idiosyncratic |ˌidēəsiNGˈkradik| adjective relating to idiosyncrasy; peculiar or individual: she emerged as one of the great idiosyncratic talents of the Nineties.

I took a long time debating whether to launch this new literary journal. I wondered whether there’s really a need for another online gazette of literature and image, when readers hardly have time to read their friends’ Facebook pages much less an actual book now and then.

But I got to thinking, there are an awful lot of writers out there, looking for places to share their work. And while blogs offer a kind of outlet for works of fiction, creative nonfiction, and poetry, they are generally personal, a lot like online diaries in many ways, and most of all they aren’t curated. The editor of every blog is the blog’s writer.

I’ve also found, as a consumer of writing on the web, that I have a hard time finding much of the kind of material I’m really interested in. As a reader and a writer. After a lifetime of reading, I have a taste now for something different. Stories that are made differently, that play with form and presentation. You read enough New Yorker short stories and they all start to smear together in a strange way. The MFA style has planted deep roots in our literary culture, so that trying something new isn’t usually well-received in the established journals and little magazines where I cut my writing teeth as a young man.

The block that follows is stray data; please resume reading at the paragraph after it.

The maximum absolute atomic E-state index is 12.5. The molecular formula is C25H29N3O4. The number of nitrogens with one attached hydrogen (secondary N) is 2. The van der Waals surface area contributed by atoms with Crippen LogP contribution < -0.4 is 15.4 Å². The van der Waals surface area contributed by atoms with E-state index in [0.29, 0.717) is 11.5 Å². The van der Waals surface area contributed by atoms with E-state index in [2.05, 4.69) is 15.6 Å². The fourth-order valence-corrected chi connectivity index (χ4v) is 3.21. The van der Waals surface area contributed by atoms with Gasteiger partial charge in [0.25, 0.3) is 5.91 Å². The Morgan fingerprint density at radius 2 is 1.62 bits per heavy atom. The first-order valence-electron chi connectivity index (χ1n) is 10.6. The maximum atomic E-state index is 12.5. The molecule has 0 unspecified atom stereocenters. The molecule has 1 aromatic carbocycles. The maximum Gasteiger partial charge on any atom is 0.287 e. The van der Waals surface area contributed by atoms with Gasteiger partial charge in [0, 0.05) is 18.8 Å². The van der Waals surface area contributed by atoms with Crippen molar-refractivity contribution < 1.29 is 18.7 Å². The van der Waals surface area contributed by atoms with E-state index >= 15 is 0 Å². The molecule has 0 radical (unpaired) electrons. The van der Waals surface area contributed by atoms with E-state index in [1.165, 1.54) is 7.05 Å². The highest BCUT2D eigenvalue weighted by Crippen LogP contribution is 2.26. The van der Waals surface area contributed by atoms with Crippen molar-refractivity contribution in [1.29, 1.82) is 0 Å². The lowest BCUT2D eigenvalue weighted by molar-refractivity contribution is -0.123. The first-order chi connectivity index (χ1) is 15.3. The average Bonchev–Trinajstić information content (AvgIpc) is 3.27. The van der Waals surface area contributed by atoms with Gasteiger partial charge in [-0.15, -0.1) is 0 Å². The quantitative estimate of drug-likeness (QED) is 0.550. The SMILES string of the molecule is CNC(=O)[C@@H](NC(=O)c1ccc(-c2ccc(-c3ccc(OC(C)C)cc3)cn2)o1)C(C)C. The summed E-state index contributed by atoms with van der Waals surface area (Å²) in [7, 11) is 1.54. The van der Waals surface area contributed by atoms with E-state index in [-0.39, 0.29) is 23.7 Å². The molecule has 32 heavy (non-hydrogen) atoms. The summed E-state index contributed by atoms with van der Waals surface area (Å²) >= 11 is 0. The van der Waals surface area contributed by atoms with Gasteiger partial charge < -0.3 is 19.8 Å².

Publishing, as a business, tends to incentivize writers to produce what they think will sell.

Yet there is a place for “high risk” writing, fresh, creative, experimental, idiosyncratic, idiomatic, iconoclastic writing. Writers should be allowed to have their quirks. They need blank canvases that don’t have predetermined dimensions. When they set out to write a story, they don’t necessarily have to think in terms of a few leaves of paper with double-spaced text on them. Maybe they’ll write it on actual leaves and photograph them.

So I decided to forge ahead with this project, to see what comes in over the transom when writers are given the flexibility to “think different,” as Apple used to say.

I’m afraid that many writers will be disappointed that The Disappointed Housewife declines their work. But it will only be because the editors envision another way the piece could be a better fit, a way that better conforms with the journal’s proclivities. It’s not you, it’s us. Don’t be discouraged. We might suggest some possibilities to you, or you can try again with something that you write with us in mind.

Just remember, this is the place to find writing (in all its manifestations) that you can’t find anyplace else.

Kevin Brennan
The Disappointed Housewife